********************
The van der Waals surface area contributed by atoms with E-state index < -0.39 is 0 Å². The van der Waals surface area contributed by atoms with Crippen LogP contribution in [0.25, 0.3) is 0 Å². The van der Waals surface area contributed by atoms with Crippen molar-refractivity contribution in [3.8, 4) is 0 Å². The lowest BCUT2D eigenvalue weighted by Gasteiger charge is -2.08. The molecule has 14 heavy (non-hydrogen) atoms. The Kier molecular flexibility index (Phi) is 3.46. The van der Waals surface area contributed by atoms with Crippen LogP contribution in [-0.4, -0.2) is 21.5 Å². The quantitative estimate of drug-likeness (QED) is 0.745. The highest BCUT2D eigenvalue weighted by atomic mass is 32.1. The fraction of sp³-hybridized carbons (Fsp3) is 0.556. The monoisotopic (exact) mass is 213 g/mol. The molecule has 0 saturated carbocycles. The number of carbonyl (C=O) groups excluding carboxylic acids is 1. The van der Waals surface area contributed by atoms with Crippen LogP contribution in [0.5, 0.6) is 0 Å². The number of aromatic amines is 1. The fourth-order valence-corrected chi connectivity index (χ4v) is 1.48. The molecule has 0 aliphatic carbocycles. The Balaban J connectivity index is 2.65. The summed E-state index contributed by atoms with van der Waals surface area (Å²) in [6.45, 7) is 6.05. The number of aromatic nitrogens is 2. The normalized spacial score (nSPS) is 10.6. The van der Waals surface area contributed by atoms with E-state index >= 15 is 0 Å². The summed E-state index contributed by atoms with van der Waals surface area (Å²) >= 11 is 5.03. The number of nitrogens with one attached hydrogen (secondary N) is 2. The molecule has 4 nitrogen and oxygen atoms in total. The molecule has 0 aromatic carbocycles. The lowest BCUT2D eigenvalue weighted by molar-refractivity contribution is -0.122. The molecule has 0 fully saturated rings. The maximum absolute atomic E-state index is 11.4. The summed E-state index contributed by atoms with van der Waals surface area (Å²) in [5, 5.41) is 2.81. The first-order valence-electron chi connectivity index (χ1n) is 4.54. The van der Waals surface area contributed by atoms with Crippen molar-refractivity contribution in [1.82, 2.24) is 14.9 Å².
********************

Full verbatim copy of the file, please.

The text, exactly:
The van der Waals surface area contributed by atoms with E-state index < -0.39 is 0 Å². The van der Waals surface area contributed by atoms with Crippen LogP contribution in [0.25, 0.3) is 0 Å². The van der Waals surface area contributed by atoms with Crippen molar-refractivity contribution in [3.8, 4) is 0 Å². The lowest BCUT2D eigenvalue weighted by Gasteiger charge is -2.08. The molecule has 14 heavy (non-hydrogen) atoms. The Kier molecular flexibility index (Phi) is 3.46. The van der Waals surface area contributed by atoms with Crippen LogP contribution in [-0.4, -0.2) is 21.5 Å². The quantitative estimate of drug-likeness (QED) is 0.745. The highest BCUT2D eigenvalue weighted by atomic mass is 32.1. The fraction of sp³-hybridized carbons (Fsp3) is 0.556. The monoisotopic (exact) mass is 213 g/mol. The molecule has 0 saturated carbocycles. The number of carbonyl (C=O) groups excluding carboxylic acids is 1. The van der Waals surface area contributed by atoms with Crippen LogP contribution in [0.5, 0.6) is 0 Å². The number of aromatic amines is 1. The fourth-order valence-corrected chi connectivity index (χ4v) is 1.48. The molecule has 0 aliphatic carbocycles. The Balaban J connectivity index is 2.65. The summed E-state index contributed by atoms with van der Waals surface area (Å²) in [6.45, 7) is 6.05. The number of aromatic nitrogens is 2. The normalized spacial score (nSPS) is 10.6. The van der Waals surface area contributed by atoms with E-state index >= 15 is 0 Å². The summed E-state index contributed by atoms with van der Waals surface area (Å²) >= 11 is 5.03. The number of nitrogens with one attached hydrogen (secondary N) is 2. The molecule has 4 nitrogen and oxygen atoms in total. The molecule has 0 aromatic carbocycles. The lowest BCUT2D eigenvalue weighted by molar-refractivity contribution is -0.122. The molecule has 0 fully saturated rings. The maximum absolute atomic E-state index is 11.4. The summed E-state index contributed by atoms with van der Waals surface area (Å²) in [5, 5.41) is 2.81. The first-order valence-electron chi connectivity index (χ1n) is 4.54. The van der Waals surface area contributed by atoms with Crippen molar-refractivity contribution in [1.82, 2.24) is 14.9 Å².